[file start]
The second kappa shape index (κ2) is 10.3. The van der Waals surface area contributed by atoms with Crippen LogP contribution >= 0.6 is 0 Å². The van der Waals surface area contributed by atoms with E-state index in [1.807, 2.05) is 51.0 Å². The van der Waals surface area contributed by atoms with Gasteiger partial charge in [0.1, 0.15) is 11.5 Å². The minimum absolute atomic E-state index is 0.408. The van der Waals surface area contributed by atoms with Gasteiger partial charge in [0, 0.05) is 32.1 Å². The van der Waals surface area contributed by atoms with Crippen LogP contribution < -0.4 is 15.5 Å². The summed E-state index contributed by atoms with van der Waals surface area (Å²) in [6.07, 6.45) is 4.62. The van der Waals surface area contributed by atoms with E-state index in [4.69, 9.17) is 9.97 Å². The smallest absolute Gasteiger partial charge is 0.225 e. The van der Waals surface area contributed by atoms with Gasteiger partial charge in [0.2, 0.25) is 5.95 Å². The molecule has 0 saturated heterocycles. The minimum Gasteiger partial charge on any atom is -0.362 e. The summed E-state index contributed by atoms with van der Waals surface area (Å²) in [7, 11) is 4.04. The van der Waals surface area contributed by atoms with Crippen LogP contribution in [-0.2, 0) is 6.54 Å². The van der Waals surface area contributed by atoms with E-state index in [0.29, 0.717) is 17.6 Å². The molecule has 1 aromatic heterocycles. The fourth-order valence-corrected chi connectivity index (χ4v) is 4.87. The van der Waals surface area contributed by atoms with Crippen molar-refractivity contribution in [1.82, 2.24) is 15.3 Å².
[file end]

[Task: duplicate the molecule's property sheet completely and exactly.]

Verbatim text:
The second kappa shape index (κ2) is 10.3. The van der Waals surface area contributed by atoms with Crippen LogP contribution >= 0.6 is 0 Å². The van der Waals surface area contributed by atoms with E-state index in [1.807, 2.05) is 51.0 Å². The van der Waals surface area contributed by atoms with Gasteiger partial charge in [0.1, 0.15) is 11.5 Å². The minimum absolute atomic E-state index is 0.408. The van der Waals surface area contributed by atoms with Gasteiger partial charge in [0, 0.05) is 32.1 Å². The van der Waals surface area contributed by atoms with Crippen LogP contribution < -0.4 is 15.5 Å². The summed E-state index contributed by atoms with van der Waals surface area (Å²) in [6.07, 6.45) is 4.62. The van der Waals surface area contributed by atoms with E-state index in [4.69, 9.17) is 9.97 Å². The smallest absolute Gasteiger partial charge is 0.225 e. The van der Waals surface area contributed by atoms with Gasteiger partial charge in [0.2, 0.25) is 5.95 Å². The molecule has 0 saturated heterocycles. The minimum Gasteiger partial charge on any atom is -0.362 e. The summed E-state index contributed by atoms with van der Waals surface area (Å²) in [7, 11) is 4.04. The van der Waals surface area contributed by atoms with Crippen LogP contribution in [-0.2, 0) is 6.54 Å². The van der Waals surface area contributed by atoms with E-state index in [0.29, 0.717) is 17.6 Å². The molecule has 1 aromatic heterocycles. The fourth-order valence-corrected chi connectivity index (χ4v) is 4.87. The van der Waals surface area contributed by atoms with Crippen molar-refractivity contribution in [1.82, 2.24) is 15.3 Å².